How Hot Could The WTC7 Fires Burned, and How Hot could the Steel be?

Mick West

Staff member

There's been a variety of threads here that (in part) discuss fire temperatures, but I thought it would be worthwhile to focus on WTC7 in the light of the Hulsey presentation, and the importance of fire spread and temperatures to the analysis of possible collapse sequences. This is largely information for context, and I draw no conclusions from it.

There's a large number of factors to consider when looking at fire temperatures. Of primary interest here are the "upper gas temperatures" which are the temperatures of the "air" (the gas in the room, a variable combination of normal air, smoke, carbon dioxide, water vapor, and other products of combustion) above the flames. Here's some numbers for context. I'll try to use °C throughout the thread for consistency.
There is fairly broad agreement in the fire science community that flashover is reached when the average upper gas temperature in the room exceeds about 600°C. Prior to that point, no generalizations should be made: There will be zones of 900°C flame temperatures, but wide spatial variations will be seen. Of interest, however, is the peak fire temperature normally associated with room fires. The peak value is governed by ventilation and fuel supply characteristics [12] and so such values will form a wide frequency distribution. Of interest is the maximum value which is fairly regularly found. This value turns out to be around 1200°C, although a typical post-flashover room fire will more commonly be 900~1000°C. The time-temperature curve for the standard fire endurance test, ASTM E 119 [13] goes up to 1260°C, but this is reached only in 8 hr. In actual fact, no jurisdiction demands fire endurance periods for over 4 hr, at which point the curve only reaches 1093°C.
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"Flashover" is the point at which the room is full engulfed in fire, rather than local items in the room burning. It's the start of the "Fully Developed" fire, which will burn with maximum temperatures for some time.

The fires shows here appear to be fully developed with good ventilation.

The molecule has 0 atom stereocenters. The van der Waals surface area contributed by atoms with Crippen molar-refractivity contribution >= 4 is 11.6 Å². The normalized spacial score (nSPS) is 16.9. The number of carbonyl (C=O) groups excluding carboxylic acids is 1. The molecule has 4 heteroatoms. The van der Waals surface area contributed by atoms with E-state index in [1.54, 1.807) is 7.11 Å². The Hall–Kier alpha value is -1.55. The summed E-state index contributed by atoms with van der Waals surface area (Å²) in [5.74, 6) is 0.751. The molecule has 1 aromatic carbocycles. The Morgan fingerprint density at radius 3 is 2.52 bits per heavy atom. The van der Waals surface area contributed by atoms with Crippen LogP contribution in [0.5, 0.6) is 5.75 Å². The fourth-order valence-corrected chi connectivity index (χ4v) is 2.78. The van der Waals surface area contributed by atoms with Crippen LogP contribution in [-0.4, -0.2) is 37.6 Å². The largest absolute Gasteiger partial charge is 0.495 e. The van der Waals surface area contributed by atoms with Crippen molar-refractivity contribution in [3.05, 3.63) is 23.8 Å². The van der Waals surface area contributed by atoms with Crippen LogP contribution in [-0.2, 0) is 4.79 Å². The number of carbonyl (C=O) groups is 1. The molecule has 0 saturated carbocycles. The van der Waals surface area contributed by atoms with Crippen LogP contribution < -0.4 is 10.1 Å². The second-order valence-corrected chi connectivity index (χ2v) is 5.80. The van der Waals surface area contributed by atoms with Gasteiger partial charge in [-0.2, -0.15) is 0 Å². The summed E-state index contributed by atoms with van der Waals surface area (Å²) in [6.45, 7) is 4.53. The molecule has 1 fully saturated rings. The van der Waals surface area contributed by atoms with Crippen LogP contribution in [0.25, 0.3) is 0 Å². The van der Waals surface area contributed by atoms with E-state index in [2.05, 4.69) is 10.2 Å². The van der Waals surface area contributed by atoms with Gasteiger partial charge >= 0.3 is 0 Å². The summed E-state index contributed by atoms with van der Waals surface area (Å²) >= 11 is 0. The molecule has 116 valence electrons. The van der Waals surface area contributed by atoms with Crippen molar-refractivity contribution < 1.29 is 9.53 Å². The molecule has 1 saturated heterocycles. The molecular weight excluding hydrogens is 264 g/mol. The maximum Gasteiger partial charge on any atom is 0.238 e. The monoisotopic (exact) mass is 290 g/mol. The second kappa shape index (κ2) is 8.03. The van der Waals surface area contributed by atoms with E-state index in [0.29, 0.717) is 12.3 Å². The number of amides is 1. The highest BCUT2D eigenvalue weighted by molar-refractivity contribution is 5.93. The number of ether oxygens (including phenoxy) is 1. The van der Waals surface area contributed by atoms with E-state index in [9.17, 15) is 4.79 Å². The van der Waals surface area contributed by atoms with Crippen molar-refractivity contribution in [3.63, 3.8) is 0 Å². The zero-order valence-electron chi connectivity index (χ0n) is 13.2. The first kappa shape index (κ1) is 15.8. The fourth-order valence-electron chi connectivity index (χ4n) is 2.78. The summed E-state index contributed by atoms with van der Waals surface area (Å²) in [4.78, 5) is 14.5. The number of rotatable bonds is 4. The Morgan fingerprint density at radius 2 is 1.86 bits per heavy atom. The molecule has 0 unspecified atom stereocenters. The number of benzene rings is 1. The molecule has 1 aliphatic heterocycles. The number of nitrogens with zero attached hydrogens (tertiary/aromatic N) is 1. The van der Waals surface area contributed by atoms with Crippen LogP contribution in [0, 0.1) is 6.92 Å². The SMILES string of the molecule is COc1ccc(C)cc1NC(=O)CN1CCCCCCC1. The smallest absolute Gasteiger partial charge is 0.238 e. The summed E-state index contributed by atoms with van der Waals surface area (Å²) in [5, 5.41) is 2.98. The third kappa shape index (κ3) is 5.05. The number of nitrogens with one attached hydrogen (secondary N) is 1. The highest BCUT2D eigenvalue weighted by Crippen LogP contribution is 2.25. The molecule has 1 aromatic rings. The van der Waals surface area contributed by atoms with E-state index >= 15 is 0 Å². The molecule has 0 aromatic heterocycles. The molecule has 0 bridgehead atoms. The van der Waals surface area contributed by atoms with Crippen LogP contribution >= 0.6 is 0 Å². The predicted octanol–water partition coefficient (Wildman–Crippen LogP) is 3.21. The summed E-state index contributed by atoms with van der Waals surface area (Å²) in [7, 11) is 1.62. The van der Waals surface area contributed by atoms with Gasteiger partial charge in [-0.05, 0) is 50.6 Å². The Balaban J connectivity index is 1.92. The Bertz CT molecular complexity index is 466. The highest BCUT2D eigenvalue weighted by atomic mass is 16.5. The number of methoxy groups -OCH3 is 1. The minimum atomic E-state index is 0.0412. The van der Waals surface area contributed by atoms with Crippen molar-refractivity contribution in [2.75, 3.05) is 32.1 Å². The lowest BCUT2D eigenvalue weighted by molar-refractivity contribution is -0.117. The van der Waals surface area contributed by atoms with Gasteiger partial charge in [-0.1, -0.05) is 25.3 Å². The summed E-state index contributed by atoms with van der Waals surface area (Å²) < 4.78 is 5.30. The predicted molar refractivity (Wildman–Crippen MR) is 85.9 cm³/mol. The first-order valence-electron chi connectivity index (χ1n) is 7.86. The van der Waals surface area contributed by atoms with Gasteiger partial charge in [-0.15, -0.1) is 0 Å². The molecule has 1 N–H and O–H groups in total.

This is reasonably consistent with NIST's simulation. (NCSTAR 1-9 page 384-5, pdf 450-1):
But there's also considerable variation on the simulation, just with a change to the ceiling tile system, we get at quite different fire pattern.

These are both simulations, not reality. However it seems quite reasonable that there would be areas of 900-1000°C upper gas temperatures for some time around the floor systems to the east and north of column 79.

Of course gas temperature is not steel temperature. There has to be a thermal transfer of the heat from the hot gas to the steel, often via the fire protection coating.
Of course gas temperature is not steel temperature. There has to be a thermal transfer of the heat from the hot gas to the steel, often via the fire protection coating.
any idea of what a beam girder temp would be for different gas temps and time of exposure. for ex: girder a2001.

I found this formula but I cant tell if it has steel mass type variables in it. (Or what any of the other math is or how to embed the actual formula here.)

In current codes, when calculating the temperature of uniformly insulated steel sections in fire, a 1D heat transfer model based on the lumped heat capacity method that assumes a uniform temperature within the steel section is used [11]. At the fire exposed surface, a Dirichlet boundary condition (T(0, t) = Tg(t)) is usually assumed for simplicity [11].

Consider Fig. 3, by interpreting T1 as the fire temperature (Dirichlet boundary condition), R1 as the thermal resistance of the insulation (Rin) and R2 as the thermal resistance of the steel, from Eq. 7 we get the requirement for applying the lumped heat capacity method for uniformly insulated steel members,

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I've watched some of the UAF presentation by Prof Husley and I will add my thoughts on the issue of temperatures, flashover and the fire response of structural steel. I began at university as an engineering student, turned to the chemistry of materials, became a forensic scientist, and specialised as a fire investigator. I have a PhD in the inorganic chemistry of magnetic materials and just shy of 24 years in forensic chemistry with a long-term specialisation in fire and explosion investigation. Worked initially as a defence scientist on IRA, animal rights, islamic terror, multiple murder, arson, etc cases but for the past 20+ years I've been working for Insurers, lawyers, private corporations, government agencies, etc in Europe and Australasia in the field of fire/explosion investigation, associated litigation and the provision of expert advice and testimony.

Yes you can get pretty much what you want out of the many fire simulation models available and that's why there are dangerous instruments in the hands of those who don't understand them or how to interpret the results. Have used some very simple ones (the types that are used for design purposes for fire engineers) to get some "ball park" ideas of what might happen in single room or semi-enclosed fires. There are many variables and it is not surprising, to me at least, that the NIST models produced quite differing results depending upon how the ceilings were configured. The materials of construction of a compartment do influence the behaviour of a fire within it.